We all know that the Lunar
series was the only saving grace of the Sega CD. And since then,
the company responsible, Working Designs, has attracted a growing
loyal fanbase of rabid import RPG enthusiasts whose only dream
is for the company to grab licensing for smaller Japanese RPGs
so it can translate them into English to feed their needs. Working
Designs has only departed from the RPG format twice, (for Iron
but for Albert Odyssey, it returns to its roots to deliver a fairly
The game follows the legacy of a trio of powerful siblings and their eternal
struggle against one another continuing from the distant past.
Your main character, Pike, has inherited a magical blade that
contains the soul of cirrus, the sister from the ancient trio.
Together with an assorted band of travelers, Pike must find and
prevent the evil Radoria Empire (headed by the evil brother of
the trio) from destroying the world. It's a solid enough
story, and if Working Designs is famous for anything, it's
the Americanization of the dialogue and text of an RPG to make
a game more involving and humorous. Happily, the game's heavy
handed dose of current events references don't take anything
away from gameplay. But somethig seems stangely amiss in Albert
The graphics appear nice enough in and around town, but they fail to showcase
any of the 32-bit power. Subtle detailing and rich colors are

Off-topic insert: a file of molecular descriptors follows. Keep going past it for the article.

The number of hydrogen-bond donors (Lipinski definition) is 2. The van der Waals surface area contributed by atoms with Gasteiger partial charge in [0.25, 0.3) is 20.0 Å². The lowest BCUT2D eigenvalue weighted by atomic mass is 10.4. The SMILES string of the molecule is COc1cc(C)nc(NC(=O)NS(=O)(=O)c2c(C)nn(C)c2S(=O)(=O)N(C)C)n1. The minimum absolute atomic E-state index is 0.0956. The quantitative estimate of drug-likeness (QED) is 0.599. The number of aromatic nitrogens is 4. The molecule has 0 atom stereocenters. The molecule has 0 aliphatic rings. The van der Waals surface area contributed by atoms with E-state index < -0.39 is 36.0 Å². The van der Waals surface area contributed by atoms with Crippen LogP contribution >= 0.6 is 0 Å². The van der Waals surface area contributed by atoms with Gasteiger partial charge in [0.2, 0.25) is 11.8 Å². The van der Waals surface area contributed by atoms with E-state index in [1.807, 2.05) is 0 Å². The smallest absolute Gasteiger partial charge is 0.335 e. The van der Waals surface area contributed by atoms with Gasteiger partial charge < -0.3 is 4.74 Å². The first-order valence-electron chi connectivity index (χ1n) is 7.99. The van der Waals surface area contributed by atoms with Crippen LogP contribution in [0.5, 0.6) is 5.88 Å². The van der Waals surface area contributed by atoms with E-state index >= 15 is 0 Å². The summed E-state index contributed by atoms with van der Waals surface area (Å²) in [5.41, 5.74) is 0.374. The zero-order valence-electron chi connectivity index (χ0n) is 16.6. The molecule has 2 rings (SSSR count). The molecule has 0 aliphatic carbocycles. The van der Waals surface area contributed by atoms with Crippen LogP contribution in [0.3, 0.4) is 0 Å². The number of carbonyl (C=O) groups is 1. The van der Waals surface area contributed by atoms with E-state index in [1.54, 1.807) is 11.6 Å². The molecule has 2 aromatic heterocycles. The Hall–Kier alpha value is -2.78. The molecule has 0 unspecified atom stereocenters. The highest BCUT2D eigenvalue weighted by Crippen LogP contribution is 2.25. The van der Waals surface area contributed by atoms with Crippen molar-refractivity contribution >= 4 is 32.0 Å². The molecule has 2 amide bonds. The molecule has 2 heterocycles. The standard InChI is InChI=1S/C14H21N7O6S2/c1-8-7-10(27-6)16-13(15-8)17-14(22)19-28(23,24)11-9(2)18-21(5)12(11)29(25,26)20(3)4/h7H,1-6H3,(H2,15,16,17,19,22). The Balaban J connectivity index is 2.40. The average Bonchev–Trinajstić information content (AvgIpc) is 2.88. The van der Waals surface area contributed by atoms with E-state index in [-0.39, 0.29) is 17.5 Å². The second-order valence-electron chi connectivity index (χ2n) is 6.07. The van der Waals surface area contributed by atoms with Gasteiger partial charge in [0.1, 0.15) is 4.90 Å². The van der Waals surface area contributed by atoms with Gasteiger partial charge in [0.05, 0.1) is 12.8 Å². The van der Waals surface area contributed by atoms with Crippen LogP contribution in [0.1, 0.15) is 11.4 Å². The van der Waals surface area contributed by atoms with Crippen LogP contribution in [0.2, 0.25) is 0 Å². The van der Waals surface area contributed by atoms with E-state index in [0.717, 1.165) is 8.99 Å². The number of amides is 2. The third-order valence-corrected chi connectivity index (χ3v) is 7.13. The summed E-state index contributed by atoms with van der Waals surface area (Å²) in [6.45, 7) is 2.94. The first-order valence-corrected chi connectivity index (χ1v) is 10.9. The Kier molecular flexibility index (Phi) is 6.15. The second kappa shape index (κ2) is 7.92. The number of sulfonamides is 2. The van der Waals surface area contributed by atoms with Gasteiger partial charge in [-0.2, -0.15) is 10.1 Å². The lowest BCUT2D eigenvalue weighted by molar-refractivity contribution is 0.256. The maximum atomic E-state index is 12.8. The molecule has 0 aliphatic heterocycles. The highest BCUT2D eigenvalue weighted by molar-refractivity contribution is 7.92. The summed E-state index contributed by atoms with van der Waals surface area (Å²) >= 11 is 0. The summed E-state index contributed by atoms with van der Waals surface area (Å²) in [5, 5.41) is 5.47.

beautiful things, but Albert Odyssey keeps them limited to towns.
Combat graphics and the landscapes when you're traveling
on the map are disappointingly bland, lacking any visual depth.
Neither of these elements need be death knells for a game, but
when coupled with painfully sluggish load times, you've got
a real recipe for a last-nail-in-the-coffin situation, which is
a bummer, because you want this game to do so well when you first
begin to play it. But Working Designs makes a truly valiant effort to strengthen the story
and character development, which is more than enough to make the
game worth playing. So even with all the lackluster magic spells
and uninspired enemy interactions, minute little joys, like silly
character expressions, a cool soundtrack, and individual sound
effects during combat, will make you feel that playing Albert
Odyssey is indeed a worthwhile venture and will probably even
keep you coming back for more.
OVERALL SCORE: 7.0/10
AUDIO & VIDEO
Sound Effects 9/10
SPECIAL Extras 8/10